This week there was yet another blow-up about spousal benefits for domestic partners. Specifically, sparked by the recent death of astronaut Sally Ride, many have been talking about the unfairness of how, even though they were together for 27 years her partner will receive no benefits whatsoever because they weren’t a “family” in the way that our society (and her employers) have defined it. Look at this idea of family, or birth family, as we currently define it, and the benefits that we receive from our employers and, later, from the government.
Many will frame this as a homosexual issue, but it is not. It is a fairness issue that just happens to affect homosexual partners as well as many others who do not “fit” the current definitions of “family.” In my opening, I deliberately chose the words “domestic partners” because there are many in our society that share their lives but cannot claim possession of benefits that should, rightly, belong to them. Obviously, this affects the lifelong partner of Sally Ride and others like her but it also affects heterosexuals.
Before I was married, I shared a house with my brother. At the time we lived together, my brother had a good job but he has been unemployed (and as far as I know, without insurance) for three years. He is, by birth, a member of my family. But if we were two bachelors with no other family in the world, neither our health benefits nor our pensions, nor our Social Security benefits in retirement would allow us to care for one another.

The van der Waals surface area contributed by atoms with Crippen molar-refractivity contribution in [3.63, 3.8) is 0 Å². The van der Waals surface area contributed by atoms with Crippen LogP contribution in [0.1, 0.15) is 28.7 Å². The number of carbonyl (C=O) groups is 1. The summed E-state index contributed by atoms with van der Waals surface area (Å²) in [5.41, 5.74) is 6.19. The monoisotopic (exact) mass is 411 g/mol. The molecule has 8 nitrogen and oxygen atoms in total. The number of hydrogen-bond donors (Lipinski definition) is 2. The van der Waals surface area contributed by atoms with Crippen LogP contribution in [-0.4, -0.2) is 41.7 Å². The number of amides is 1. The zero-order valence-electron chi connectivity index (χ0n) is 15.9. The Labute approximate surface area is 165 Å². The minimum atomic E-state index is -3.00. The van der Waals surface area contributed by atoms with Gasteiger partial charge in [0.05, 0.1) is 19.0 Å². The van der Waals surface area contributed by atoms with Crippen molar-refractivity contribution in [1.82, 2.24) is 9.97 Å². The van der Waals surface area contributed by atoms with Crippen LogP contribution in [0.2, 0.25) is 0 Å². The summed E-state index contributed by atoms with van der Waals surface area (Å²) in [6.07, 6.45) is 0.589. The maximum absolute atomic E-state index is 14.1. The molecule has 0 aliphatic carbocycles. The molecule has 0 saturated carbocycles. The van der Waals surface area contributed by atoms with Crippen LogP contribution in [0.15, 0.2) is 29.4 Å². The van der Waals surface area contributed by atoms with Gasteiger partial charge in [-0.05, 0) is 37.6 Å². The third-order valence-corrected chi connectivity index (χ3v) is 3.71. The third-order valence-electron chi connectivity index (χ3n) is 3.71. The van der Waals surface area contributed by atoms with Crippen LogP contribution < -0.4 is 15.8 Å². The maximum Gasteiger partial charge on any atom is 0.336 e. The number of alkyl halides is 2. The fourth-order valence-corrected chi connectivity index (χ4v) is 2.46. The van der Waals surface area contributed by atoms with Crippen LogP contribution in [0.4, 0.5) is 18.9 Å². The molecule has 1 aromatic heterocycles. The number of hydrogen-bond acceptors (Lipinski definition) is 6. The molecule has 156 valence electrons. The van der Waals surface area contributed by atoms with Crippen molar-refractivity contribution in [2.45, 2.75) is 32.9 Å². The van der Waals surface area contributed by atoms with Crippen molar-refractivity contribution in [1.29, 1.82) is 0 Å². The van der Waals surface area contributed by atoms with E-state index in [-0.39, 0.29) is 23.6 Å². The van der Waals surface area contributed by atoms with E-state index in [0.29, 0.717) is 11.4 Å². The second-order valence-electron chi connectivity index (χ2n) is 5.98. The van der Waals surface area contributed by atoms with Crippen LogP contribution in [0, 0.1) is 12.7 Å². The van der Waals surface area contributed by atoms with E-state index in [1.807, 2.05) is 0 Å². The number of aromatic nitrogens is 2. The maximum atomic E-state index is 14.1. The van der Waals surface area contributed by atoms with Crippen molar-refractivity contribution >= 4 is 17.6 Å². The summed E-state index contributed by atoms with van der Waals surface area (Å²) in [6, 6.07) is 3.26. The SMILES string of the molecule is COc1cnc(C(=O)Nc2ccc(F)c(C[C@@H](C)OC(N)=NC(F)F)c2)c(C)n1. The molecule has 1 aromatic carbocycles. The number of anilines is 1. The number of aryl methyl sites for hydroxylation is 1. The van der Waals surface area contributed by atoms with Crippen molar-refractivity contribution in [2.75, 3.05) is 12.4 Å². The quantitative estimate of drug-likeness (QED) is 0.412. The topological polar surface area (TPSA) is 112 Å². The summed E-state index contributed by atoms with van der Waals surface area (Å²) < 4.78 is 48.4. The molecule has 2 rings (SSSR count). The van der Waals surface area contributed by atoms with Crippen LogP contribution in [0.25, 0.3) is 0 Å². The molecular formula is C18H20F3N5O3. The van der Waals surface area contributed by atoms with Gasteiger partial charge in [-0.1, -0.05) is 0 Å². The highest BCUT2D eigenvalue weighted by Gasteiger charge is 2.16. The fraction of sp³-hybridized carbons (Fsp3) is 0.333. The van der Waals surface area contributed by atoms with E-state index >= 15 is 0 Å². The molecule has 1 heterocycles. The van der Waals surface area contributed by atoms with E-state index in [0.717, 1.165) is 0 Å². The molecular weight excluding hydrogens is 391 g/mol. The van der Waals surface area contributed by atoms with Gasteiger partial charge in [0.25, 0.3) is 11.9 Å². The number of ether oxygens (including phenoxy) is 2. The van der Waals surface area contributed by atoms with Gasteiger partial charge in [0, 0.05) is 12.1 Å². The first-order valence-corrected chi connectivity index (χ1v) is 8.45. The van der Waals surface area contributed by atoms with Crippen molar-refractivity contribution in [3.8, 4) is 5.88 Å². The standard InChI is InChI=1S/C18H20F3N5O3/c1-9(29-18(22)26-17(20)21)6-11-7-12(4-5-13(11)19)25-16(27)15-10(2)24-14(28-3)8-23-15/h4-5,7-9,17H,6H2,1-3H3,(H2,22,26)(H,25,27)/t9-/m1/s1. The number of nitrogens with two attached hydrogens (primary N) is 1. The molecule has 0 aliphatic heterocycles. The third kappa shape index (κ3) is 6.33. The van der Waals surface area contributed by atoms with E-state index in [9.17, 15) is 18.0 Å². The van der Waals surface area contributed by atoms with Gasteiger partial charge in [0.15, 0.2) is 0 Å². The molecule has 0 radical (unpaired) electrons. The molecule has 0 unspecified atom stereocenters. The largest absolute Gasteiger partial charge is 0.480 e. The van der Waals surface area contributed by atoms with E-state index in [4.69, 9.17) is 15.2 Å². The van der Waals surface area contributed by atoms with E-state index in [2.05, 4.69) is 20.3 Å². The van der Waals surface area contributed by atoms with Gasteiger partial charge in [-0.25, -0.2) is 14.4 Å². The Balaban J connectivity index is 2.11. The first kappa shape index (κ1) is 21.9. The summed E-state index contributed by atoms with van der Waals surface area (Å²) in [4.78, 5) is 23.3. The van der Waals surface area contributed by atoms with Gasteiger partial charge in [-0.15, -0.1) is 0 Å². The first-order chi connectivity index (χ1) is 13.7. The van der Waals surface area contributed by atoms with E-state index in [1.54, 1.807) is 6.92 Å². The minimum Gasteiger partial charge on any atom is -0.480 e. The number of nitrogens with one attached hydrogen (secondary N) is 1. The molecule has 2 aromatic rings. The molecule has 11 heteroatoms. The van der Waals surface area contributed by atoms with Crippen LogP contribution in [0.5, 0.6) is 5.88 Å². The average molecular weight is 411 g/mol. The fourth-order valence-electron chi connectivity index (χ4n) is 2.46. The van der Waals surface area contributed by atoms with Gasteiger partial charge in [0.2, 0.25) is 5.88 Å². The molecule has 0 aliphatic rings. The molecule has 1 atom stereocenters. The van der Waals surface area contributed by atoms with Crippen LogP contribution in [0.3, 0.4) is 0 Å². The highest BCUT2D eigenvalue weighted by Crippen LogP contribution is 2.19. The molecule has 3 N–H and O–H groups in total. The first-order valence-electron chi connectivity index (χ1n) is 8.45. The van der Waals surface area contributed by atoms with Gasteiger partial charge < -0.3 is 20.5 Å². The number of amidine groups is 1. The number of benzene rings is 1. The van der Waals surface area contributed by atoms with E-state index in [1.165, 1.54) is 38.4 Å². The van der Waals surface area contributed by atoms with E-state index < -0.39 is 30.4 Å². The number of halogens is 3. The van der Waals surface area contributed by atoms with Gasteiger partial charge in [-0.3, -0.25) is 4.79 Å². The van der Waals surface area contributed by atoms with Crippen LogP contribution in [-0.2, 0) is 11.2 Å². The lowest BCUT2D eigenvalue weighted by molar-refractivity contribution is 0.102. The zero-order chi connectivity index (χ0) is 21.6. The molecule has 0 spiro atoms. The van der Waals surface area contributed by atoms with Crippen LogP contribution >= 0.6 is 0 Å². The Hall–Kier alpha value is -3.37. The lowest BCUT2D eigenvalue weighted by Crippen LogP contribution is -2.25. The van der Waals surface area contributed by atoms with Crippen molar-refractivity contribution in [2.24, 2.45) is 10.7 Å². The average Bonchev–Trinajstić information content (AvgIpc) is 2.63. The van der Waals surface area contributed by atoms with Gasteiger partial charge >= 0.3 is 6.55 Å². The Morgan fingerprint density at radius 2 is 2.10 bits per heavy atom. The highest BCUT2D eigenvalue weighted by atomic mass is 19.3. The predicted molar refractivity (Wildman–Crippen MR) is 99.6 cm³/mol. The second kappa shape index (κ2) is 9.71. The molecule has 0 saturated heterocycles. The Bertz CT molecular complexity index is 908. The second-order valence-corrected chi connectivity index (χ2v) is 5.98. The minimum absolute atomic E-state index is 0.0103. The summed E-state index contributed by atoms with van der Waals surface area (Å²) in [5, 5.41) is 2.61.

When my wife and I were first married, we moved in with our Aunt Gladys and we lived there for a couple years until we could afford to buy our own home. Years later, Aunt Gladys came down with a serious and life threatening illness. Thankfully, Aunt Gladys has good insurance, but what if she didn’t? We owe her a lot and over the years she’s been good to us, but none of our benefits could be extended to her, ever.
What about unmarried, retired couples? Both are retired. Both have lost a spouse. Both receive a pension from a deceased spouse as well as Social Security benefits. Both would lose so many benefits from legally marrying that they would be destitute. I have heard serious discussions among pastors about performing church weddings without any legal paperwork so that couples like this can be married in the eyes of God and in the eyes of the church regardless of the opinion of the state regarding the legality of their marriage.
The problem that we are having with benefits is a fairnessproblem and an ownership problem not simply a homosexual problem. Homosexuals are clearly caught up in this, but even an official or legal recognition of homosexual relationships would only fix a part of the problem. Regardless of our sexual orientation, we need to reassess who “owns” our employee and government based benefits. Perhaps the idea, as old as it is, of ‘spousal’ or even ‘family’ benefits needs to be redefined to better reflect the way that we live today. The era of the nuclear family, where three (or more) generations live together as a family unit and care for one another is long past. Perhaps pension and retirement benefits should be redesigned so that they are more like an IRA, where your employer (and government) makes deposits into an account in your name and the funds in that account belong to you and to your heirs, whomever they may be. Perhaps health benefits should just eliminate the idea of spousal benefits entirely and instead just allow you to list persons that ‘belong’ to your ‘family.’ I know there would have to be some practical limit, but if employers will cover a family with twenty biological children, surely there is a viable solution somewhere.
What do you think?